Saturday, April 17, 2010

Terrance Hayes


Terrance Hayes' most recent poetry collection, Wind in a Box, was named one of the best 100 books of 2006 by Publishers Weekly. His honors include three Best American Poetry selections, a National Endowment for the Arts Fellowship and a Guggenheim Fellowship. Poems in Lighthead (Penguin 2010), his forthcoming fourth collection, have appeared in journals such as the American Poetry Review, Poetry, and the New Yorker. He is a professor of creative writing at Carnegie Mellon University and lives with his family in Pittsburgh, Pennsylvania.


ROOTS

My parents would have had me believe
there was no such thing as race
there in the wild backyard, our knees black
with store-bought grass and dirt,
black as the soil of pastures or of orchards
grown above graves. We clawed free
the stones and filled their beds with soil
and covered the soil with sod
as if we owned the earth.
We worked into the edge of darkness
and rose in the edge of darkness
until everything came from the dirt.
We clawed free the moss and brambles,
the colonies of crab-weed, the thorns
patrolling stems and I liked it then:
the mute duty that tightened my parents’
backs as if they meant to work
the devil from his den. Rock and spore
and scraps of leaf; wild bouquets withered
in bags by the road, cast from the ground
we broke. We scrubbed the patio,
we raked the cross hatch of pine needles,
we soaked the ant-cathedrals in gas.
I found an axe blade beneath an untamed hedge,
its too dull to sever vine and half expected
to find a jawbone scabbed with mud,
because no one told me what happened
to the whites who’d owned the house.
No one spoke of the color that curled
around our tools or of the neighbors
who knew our name before we knew theirs.
Sometimes they were almost visible,
clean as fence posts in porch light;
their houses burning with wonder,
their hammocks drunk with wind.
When I dreamed, I dreamed of them
and believed they dreamed of us
and believed we were made of dirt or shadows:
something not held or given, irredeemable, inexact,
all of us asking what it means to be black . . .
I have never wanted another life, but I know the story
of pursuit: the dream of a gate standing open,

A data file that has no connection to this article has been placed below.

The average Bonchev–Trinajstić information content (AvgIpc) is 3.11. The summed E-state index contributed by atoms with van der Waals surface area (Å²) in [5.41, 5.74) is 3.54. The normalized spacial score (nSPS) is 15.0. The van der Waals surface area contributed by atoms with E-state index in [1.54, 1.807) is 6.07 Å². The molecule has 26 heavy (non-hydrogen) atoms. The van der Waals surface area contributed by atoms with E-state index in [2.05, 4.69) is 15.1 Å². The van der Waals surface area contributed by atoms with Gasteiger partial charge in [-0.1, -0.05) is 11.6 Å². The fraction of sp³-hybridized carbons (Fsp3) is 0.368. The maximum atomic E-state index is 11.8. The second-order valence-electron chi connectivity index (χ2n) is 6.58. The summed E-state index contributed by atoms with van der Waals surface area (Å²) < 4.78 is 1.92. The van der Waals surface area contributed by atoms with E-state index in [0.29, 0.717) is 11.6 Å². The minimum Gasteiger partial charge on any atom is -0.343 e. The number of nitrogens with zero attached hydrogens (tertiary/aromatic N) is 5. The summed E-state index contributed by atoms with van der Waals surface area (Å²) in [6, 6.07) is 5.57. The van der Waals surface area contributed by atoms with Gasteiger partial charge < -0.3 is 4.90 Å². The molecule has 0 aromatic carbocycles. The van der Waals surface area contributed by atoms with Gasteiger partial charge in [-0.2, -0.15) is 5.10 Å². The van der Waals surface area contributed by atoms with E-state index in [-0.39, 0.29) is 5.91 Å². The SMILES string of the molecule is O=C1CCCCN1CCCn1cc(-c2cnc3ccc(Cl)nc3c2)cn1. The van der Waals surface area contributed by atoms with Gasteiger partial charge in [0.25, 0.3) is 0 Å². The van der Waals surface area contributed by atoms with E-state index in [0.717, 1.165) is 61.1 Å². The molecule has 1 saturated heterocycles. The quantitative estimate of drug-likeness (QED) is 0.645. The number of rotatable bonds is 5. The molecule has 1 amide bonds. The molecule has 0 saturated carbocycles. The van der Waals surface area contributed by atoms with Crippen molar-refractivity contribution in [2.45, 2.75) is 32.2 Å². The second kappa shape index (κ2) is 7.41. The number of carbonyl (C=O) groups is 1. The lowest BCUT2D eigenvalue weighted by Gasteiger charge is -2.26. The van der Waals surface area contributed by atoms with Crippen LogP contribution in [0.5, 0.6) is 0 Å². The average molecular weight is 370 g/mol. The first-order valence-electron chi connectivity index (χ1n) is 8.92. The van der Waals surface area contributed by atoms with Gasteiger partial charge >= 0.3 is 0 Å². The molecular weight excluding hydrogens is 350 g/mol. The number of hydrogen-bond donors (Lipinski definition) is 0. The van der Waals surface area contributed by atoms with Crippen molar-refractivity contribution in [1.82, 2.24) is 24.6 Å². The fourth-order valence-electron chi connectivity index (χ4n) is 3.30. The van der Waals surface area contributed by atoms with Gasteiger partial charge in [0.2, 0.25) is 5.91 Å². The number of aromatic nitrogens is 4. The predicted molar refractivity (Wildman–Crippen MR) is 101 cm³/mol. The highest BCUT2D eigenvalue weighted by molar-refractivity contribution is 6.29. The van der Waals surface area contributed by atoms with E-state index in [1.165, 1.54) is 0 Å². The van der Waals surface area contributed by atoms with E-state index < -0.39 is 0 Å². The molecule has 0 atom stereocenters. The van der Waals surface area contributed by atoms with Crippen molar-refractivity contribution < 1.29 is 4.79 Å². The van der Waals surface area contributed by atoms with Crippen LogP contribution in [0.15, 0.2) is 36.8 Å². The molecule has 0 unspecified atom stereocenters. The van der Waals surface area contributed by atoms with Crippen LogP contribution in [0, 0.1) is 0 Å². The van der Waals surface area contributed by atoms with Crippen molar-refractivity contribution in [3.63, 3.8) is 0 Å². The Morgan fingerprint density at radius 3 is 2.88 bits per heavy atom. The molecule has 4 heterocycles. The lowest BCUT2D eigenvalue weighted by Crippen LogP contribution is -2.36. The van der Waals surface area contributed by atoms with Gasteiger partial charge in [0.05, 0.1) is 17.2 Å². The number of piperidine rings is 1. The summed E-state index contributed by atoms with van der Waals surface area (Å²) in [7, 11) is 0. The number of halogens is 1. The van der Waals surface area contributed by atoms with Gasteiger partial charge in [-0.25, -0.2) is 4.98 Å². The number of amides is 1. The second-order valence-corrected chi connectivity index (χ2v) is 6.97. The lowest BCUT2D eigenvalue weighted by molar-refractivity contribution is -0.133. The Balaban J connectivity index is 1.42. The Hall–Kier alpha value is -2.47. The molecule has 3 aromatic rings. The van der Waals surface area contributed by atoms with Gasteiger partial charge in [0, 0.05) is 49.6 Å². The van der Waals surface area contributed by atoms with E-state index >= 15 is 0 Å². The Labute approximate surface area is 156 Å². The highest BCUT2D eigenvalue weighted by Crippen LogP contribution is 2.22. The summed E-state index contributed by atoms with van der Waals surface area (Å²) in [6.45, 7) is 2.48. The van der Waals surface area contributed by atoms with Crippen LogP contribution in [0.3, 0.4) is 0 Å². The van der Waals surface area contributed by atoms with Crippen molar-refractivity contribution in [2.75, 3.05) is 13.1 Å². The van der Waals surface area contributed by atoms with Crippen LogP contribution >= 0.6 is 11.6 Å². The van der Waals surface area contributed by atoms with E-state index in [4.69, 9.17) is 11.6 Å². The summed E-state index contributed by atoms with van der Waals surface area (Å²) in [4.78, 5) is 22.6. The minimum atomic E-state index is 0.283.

a grill and folding chairs, a new yard boxed with light.


When was this poem composed? How did it start?

“How a poem starts” is an interesting question. Can I say it began with the experience—with working in the yard with my family as an adolescent? Sometimes a poem is composed in a single, specific moment, but more often my poems are composed bit by bit with no particular linearity.

How many revisions did this poem undergo? How much time elapsed between the first and final drafts?

Lots of revisions… several years of revisions. Can’t say exactly for reasons I stated above… Time. I love when the writing happens outside of Time.

Do you believe in inspiration? How much of this poem was “received” and how much was the result of sweat and tears?

Yes, I do believe in inspiration, but that has nothing to do with actually making something worthwhile. (I’ve written lots of “inspired” slop.) The poem was the result of sweat and tears because it was based on an actual experience/memory. For me it’s harder to write about a (mostly) real experience than something that’s (mostly) imagined.

How did this poem arrive at its final form? Did you consciously employ any principles of technique?

Who can say? Maybe this is related to its publication. I probably would have continued changing/revising it until it was published.

How long after you finished this poem did it first appear in print?

I can’t recall. Probably a few months.

How long do you let a poem “sit” before you send it off into the world? Do you have any rules about this or does your practice vary with every poem?

How long the poem sits varies with every poem. I do what I can to forget about the publication process while I’m writing. Sending work out happens usually when I’m producing less.

Could you talk about fact and fiction and how this poem negotiates the two?

The poem is rooted in fact and experience. But if you think of metaphor as a means to enlarge experience, any liberties the poem takes with fact grow out of metaphor. I’m reluctant to call any part of fiction. Figurative, but not fiction.

Is this a narrative poem?

Yes.

Do you remember who you were reading when you wrote this poem? Any influences you’d care to disclose?

Well, I’m always reading and rereading multiple books. Larry Levis is a constant influence.

Do you have any particular audience in mind when you write, an ideal reader?

No… maybe my wife.

Did you let anyone see drafts of this poem before you finished it? Is there an individual or a group of individuals with whom you regularly share work?

I can’t recall. I send poems to friends from time to time, but my most “rigorous readers” don’t usually see the poems until they’re part of a manuscript.

How does this poem differ from other poems of yours?

I like to pretend they’re all different. Though it may be truer to say they’re all the same.

What is American about this poem?

Its subject.

Was this poem finished or abandoned?

Abandoned though there’s no such thing as abandonment when the writing happens outside of time. They don’t start; they don’t end…

3 comments:

  1. I'm so happy to see another one of my favorite poets featured here. This blog is great.

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  2. i love when a long poem can keep me reading. excellent!

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